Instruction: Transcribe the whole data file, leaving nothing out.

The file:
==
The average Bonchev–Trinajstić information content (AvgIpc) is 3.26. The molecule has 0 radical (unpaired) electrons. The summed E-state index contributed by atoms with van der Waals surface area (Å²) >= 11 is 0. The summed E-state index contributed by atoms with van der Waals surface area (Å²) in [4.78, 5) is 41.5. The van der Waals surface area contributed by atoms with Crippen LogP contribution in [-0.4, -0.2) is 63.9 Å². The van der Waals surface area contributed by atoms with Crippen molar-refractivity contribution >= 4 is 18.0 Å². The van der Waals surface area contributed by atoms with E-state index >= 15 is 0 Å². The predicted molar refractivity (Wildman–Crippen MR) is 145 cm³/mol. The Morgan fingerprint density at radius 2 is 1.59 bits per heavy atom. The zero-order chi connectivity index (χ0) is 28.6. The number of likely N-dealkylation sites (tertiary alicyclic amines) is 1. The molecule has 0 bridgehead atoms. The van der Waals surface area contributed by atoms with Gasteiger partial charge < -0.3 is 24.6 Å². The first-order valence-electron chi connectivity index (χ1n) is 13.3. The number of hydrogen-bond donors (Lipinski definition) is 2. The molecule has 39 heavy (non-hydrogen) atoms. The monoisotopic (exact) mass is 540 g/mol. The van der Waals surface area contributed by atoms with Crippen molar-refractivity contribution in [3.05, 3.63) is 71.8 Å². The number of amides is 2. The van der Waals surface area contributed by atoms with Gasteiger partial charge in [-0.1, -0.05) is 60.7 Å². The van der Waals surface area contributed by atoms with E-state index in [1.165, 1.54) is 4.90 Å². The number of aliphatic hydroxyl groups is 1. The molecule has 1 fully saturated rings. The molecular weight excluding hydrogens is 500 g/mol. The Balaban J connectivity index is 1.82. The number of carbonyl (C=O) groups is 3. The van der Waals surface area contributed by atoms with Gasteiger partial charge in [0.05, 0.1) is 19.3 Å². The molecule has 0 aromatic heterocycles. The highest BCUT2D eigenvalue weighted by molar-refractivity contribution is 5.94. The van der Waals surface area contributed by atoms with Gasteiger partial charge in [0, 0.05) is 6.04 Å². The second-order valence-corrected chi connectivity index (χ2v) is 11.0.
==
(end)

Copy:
The average Bonchev–Trinajstić information content (AvgIpc) is 3.26. The molecule has 0 radical (unpaired) electrons. The summed E-state index contributed by atoms with van der Waals surface area (Å²) >= 11 is 0. The summed E-state index contributed by atoms with van der Waals surface area (Å²) in [4.78, 5) is 41.5. The van der Waals surface area contributed by atoms with Crippen LogP contribution in [-0.4, -0.2) is 63.9 Å². The van der Waals surface area contributed by atoms with Crippen molar-refractivity contribution >= 4 is 18.0 Å². The van der Waals surface area contributed by atoms with E-state index >= 15 is 0 Å². The predicted molar refractivity (Wildman–Crippen MR) is 145 cm³/mol. The Morgan fingerprint density at radius 2 is 1.59 bits per heavy atom. The zero-order chi connectivity index (χ0) is 28.6. The number of likely N-dealkylation sites (tertiary alicyclic amines) is 1. The molecule has 0 bridgehead atoms. The van der Waals surface area contributed by atoms with Gasteiger partial charge < -0.3 is 24.6 Å². The first-order valence-electron chi connectivity index (χ1n) is 13.3. The number of hydrogen-bond donors (Lipinski definition) is 2. The molecule has 39 heavy (non-hydrogen) atoms. The monoisotopic (exact) mass is 540 g/mol. The van der Waals surface area contributed by atoms with Crippen molar-refractivity contribution in [3.05, 3.63) is 71.8 Å². The number of amides is 2. The van der Waals surface area contributed by atoms with Gasteiger partial charge in [-0.1, -0.05) is 60.7 Å². The van der Waals surface area contributed by atoms with E-state index in [1.165, 1.54) is 4.90 Å². The number of aliphatic hydroxyl groups is 1. The molecule has 1 fully saturated rings. The molecular weight excluding hydrogens is 500 g/mol. The Balaban J connectivity index is 1.82. The number of carbonyl (C=O) groups is 3. The van der Waals surface area contributed by atoms with Gasteiger partial charge in [0.05, 0.1) is 19.3 Å². The molecule has 0 aromatic heterocycles. The highest BCUT2D eigenvalue weighted by molar-refractivity contribution is 5.94. The van der Waals surface area contributed by atoms with Gasteiger partial charge in [0, 0.05) is 6.04 Å². The second-order valence-corrected chi connectivity index (χ2v) is 11.0.